“Instead of putting in a racial slur, he put in the word mutant or multiple as the racial slue and people got to see it from a different set of eyes,” Luis said.

He said these two dollar comics are great ways for kids to go back in time.

“They get to actually open up a comic book and look at all the crazy stuff our parents were looking at,” Luis said. “You’re looking at Evel Knievel, you know, the ad for the toys and it’s almost like stepping into a time capsule; all the crazy toys and what was influencing the generations back in the sixties and seventies.”

Luis said the store is filled with stories of good vs. evil and serves as a great tool to teach kids about morality, justice.

“Comics definitely represent that good conquers evil. It allows you to enjoy art and encourage creative thinking,” Luis said.

Luis served in the U.S. Coastguard and was also an Alaska State Trooper and Amie spent many years as a dispatcher.

“With our profession and all the bad we’ve seen, it’s nice to have the good, positive story,” Amie said.

Luis fell in love with comics when he was five and Amie found her adoration of comics later in the game when she fell in love with Luis. They two celebrated their wedding two years ago with a custom Deadpool cake.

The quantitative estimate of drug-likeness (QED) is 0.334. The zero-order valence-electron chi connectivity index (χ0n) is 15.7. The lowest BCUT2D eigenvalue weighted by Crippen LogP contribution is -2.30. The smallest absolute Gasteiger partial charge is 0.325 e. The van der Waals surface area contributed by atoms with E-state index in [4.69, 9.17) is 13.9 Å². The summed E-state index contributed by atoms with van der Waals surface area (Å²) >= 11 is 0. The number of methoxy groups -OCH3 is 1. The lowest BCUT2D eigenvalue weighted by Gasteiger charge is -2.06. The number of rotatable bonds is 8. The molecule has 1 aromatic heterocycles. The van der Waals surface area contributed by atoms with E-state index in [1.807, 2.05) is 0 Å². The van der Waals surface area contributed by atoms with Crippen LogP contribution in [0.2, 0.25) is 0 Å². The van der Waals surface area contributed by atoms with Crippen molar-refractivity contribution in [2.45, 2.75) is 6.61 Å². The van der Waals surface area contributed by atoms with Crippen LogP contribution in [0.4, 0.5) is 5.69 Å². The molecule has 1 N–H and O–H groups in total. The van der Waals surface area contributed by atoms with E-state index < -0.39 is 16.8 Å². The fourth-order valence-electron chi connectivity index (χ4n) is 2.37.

Luis had to retire from AST when he was injured in Dillingham. With this store, he has the opportunity to be like Shazam, a kid in a man’s body. He can talk to people born years after his favorite charters were created and connect over those same characters who’ve not only preserved over the years but flourished, bringing multiple generations together under capes, web shooters and epic battles of good and evil.

“It’s been fun to watch him kind of flourish in the new avenue of life compared to our life before, being emergency services. And now, we get to have a little bit of newfound fun,” Amie said.

They want their store to be a beacon, a place that people know they are protected. It’s all in the name of store, Aegis.

“It is a mythical shield that belonged to Zeus and Athena. I learned of it when I served in the Navy as an Operations Specialist aboard USS Vincennes from 1988 to 1992. Vincennes was an Aegis Class Cruiser that was considered ‘the shield of the fleet.’ It inspired me to protect others. In this case, it represents protecting this art form/interest,” Luis said in a follow up message.

Luis and Amie gave away free comic books at Comic Comics at this year’s comic con to promote their upcoming store and keep up with the spirit of Free Comic Book Day, a tradition dating back to 2002. It takes place on the first Saturday of May. Independent shops across the nation offer free comics to encourage new readers. They plan to keep up with this tradition at their store and give out free comics each May.

Aegis Comics is located off Swanson Avenue near Carrs Safeway and Turn A Leaf thrift store. It’s on the second story above Game Theory. For more information, look up ‘Aegis Comics’ on Facebook or call them at 907-376-3400.

Contact Mat-Su Valley Frontiersman reporter Jacob Mann at jacob.mann@frontiersman.com

Load comments